Home Blog Strength Exercise of the Week: Standing 1-Arm Cable Rows

Strength Exercise of the Week: Standing 1-Arm Cable Rows

Written on November 11, 2009 at 6:00 am, by Eric Cressey

The standing 1-arm cable row is one of my favorite exercises for shoulder health; here’s how to do it correctly.


Click here to purchase the most comprehensive shoulder resource available today: Optimal Shoulder Performance – From Rehabilitation to High Performance.

Sign-up Today for our FREE Newsletter and receive a detailed deadlift technique tutorial!


5 Responses to “Strength Exercise of the Week: Standing 1-Arm Cable Rows”

  1. Ken Wurtzler Says:

    I noticed his wrist has no rotation – do you want to avoid any arm rotation?


  2. Derek Says:

    do you guys usually start with the shoulder blades retracted and depressed and keep them there through the movement….or do you move from protracted to retracted during the movement?

  3. Chris Brown Says:

    Eric- Great idea with using the other hand — I’ll have to give it a try with my clients!!

    Is that something you move away from once they have demonstrated that they can effectively control their scapular movement?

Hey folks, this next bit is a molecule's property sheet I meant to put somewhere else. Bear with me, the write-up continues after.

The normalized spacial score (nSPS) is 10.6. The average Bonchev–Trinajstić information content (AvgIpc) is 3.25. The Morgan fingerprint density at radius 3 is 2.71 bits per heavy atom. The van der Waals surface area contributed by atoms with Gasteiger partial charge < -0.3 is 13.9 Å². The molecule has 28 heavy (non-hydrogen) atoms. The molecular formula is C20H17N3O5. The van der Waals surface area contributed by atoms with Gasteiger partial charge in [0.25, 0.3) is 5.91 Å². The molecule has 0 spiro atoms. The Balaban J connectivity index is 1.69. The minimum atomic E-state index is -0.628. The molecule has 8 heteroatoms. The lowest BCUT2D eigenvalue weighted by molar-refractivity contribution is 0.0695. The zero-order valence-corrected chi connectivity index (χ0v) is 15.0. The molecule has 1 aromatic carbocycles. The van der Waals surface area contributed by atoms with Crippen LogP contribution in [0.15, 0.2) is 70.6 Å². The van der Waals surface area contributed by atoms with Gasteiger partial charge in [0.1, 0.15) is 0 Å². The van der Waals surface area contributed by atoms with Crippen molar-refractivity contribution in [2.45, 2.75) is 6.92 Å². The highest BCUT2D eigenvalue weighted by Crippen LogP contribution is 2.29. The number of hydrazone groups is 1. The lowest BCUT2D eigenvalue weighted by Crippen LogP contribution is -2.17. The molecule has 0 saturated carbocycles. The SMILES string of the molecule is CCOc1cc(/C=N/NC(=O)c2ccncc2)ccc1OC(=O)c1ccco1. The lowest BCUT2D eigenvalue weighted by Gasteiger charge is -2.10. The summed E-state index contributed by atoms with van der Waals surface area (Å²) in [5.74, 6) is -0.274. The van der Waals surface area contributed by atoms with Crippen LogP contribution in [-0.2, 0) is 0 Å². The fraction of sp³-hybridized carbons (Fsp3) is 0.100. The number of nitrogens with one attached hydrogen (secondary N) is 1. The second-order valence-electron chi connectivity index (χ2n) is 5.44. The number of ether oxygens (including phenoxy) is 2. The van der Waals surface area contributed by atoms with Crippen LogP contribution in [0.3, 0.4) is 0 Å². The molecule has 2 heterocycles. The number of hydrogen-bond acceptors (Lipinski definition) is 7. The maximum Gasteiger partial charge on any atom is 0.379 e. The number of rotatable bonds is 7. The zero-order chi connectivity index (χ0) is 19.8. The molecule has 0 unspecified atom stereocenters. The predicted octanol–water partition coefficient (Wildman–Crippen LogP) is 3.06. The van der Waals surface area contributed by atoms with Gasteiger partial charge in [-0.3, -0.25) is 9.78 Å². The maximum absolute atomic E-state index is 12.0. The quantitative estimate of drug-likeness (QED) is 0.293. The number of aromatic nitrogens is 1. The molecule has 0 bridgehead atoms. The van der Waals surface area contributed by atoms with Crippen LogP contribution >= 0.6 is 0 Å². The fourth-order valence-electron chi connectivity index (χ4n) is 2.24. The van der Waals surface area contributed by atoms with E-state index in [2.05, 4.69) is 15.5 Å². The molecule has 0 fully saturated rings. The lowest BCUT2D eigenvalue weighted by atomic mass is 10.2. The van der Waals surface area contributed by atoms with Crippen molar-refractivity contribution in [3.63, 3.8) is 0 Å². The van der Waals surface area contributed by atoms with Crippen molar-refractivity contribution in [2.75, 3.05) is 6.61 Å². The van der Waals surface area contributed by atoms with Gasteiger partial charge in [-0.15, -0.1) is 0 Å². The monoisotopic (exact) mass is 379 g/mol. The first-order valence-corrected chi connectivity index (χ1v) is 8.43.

4. Rob Says:


    When programming this, you mentioned the 8-12 rep range……I can definitely see that range and the fact that coming back from an injury or correcting posture is a different ball of wax than working with a relatively healthy athlete.

    As far as athletes with no major issues present, would you program this as a secondary or tertiary movement on a day involving upper back training after a “more stable” upper back movement like a seated cable row, a chest-supported row, a 1-arm DB row with non-working arm on a bench, etc.?

    And on another note, I noticed that in the finished position, his elbow was positioned behind the torso and a bit behind the shoulder (as opposed to the elbow being under the shoulder in the finished position). Is this mostly a product of the degree of elbow flexion because he appeared to be pulling to a point on his torso just below the nipple line (as opposed to pulling lower on the torso/more toward the hip on the same side)?

    The second question has to do with when people talk of stopping humeral movement when the scapula is fully retracted as opposed to further hyper-extending on a fixed scapula.

  5. Chris Says:


    His elbow is moving pretty far behind the torso. Wouldn’t this cause a bit too much anterior humeral glide and stress the front of the shoulder capsule?

    I just want to make sure that my understanding of proper push-pull patterns and mechanics is correct.


  • Avoid the most common deadlifting mistakes
  • 9 - minute instructional video
  • 3 part follow up series